The answer is obvious: we see ourselves.  And what exactly do we see but the only alternative to God:  ourselves.  That the world is not in favor of Jesus can clearly be seen by the absence of Christianity on all major media productions.  Not because they want to show a world without God, but because they want a world without God.  They want to show themselves.  They want a show!  Give the people a show!  Sound familiar? 

There is no sign of Jesus on TV because those in power do not want to promote him, embrace him, encourage him or live with him.  They want to ignore Him.  And if they can’t ignore Him, then they create shows that mock Him, like “Good Christian Bitches”.  This is where Hollywood ends its embargo on Christianity and opens a door for us only to slam the door back in our face.  

What do you see without me?  Well, on our quest for an alternative to God, we run into a lot of interesting alternatives.  What has the age of Enlightenment and reason and logic given to us?  Entertainment!  But not the brain stimulating and thought provoking entertainment you would expect from a first world.  Not the type you would expect from a modern society but rather the type you would expect from a more decadent society (or futuristic society without God).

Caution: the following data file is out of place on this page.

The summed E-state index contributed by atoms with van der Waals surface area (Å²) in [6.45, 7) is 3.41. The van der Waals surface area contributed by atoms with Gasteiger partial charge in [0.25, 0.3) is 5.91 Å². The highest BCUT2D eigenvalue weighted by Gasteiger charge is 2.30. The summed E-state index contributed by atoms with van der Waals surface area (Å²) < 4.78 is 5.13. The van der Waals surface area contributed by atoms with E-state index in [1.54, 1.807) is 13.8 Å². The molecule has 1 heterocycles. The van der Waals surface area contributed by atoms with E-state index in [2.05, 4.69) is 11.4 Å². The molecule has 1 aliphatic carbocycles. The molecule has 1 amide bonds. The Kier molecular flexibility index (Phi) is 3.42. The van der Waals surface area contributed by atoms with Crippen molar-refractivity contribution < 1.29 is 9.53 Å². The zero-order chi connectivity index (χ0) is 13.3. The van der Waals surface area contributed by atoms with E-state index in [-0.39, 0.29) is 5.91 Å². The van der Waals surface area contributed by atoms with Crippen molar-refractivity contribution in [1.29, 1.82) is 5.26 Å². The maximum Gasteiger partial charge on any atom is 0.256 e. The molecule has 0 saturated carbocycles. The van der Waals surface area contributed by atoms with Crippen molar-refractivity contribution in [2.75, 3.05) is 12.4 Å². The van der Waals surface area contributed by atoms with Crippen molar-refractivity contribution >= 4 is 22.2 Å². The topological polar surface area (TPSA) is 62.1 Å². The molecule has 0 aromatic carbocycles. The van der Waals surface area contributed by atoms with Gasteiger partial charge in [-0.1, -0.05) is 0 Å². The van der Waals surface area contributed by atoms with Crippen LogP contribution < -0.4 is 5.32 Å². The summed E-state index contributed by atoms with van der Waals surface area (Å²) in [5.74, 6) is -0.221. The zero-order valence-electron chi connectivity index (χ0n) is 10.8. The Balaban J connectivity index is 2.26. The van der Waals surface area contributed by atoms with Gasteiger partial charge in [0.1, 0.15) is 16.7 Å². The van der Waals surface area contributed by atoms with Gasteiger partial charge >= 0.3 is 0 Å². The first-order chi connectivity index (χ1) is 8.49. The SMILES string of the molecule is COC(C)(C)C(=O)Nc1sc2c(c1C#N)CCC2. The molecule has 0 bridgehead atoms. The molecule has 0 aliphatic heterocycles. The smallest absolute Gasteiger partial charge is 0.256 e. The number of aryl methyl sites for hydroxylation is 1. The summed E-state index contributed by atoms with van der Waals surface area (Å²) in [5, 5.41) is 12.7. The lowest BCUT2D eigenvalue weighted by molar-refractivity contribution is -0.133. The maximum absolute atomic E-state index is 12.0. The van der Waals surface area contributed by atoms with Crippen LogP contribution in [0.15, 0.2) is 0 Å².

Our cameras turn to ourselves on the big screen not because we search for the golden calf but because we seek the cash cow:  the money maker.  And the god of money speaks louder and clearer than any other; regardless of how people suffer. Just like in The Hungar Games where we make entertainment out of people who are in misery, today, we bring you “My Strange Addiction”, where you can follow a young girl who drinks her own urine or another young lady that daily sips some gasoline.  I don't expect to ever find homosexuals on this program, but I do predict that the urine drinkers and gasoline sippers will be off it some day.  After all, all the “brave” and “courageous” that come out of the closet are eventually accepted for being who they are.  There are many other programs similiar to this one: the Hoarders, the overweight, etc…  But it is always the same “gospel”, just different producers.

Jesus asked the crowd, “Look at me; what do you see?”  The answer is obvious.  The answer is powerful.  The answer is thought provoking and heart wrenching.  The answer is Jesus Christ, the Son of God.  The answer is:  someone not like us.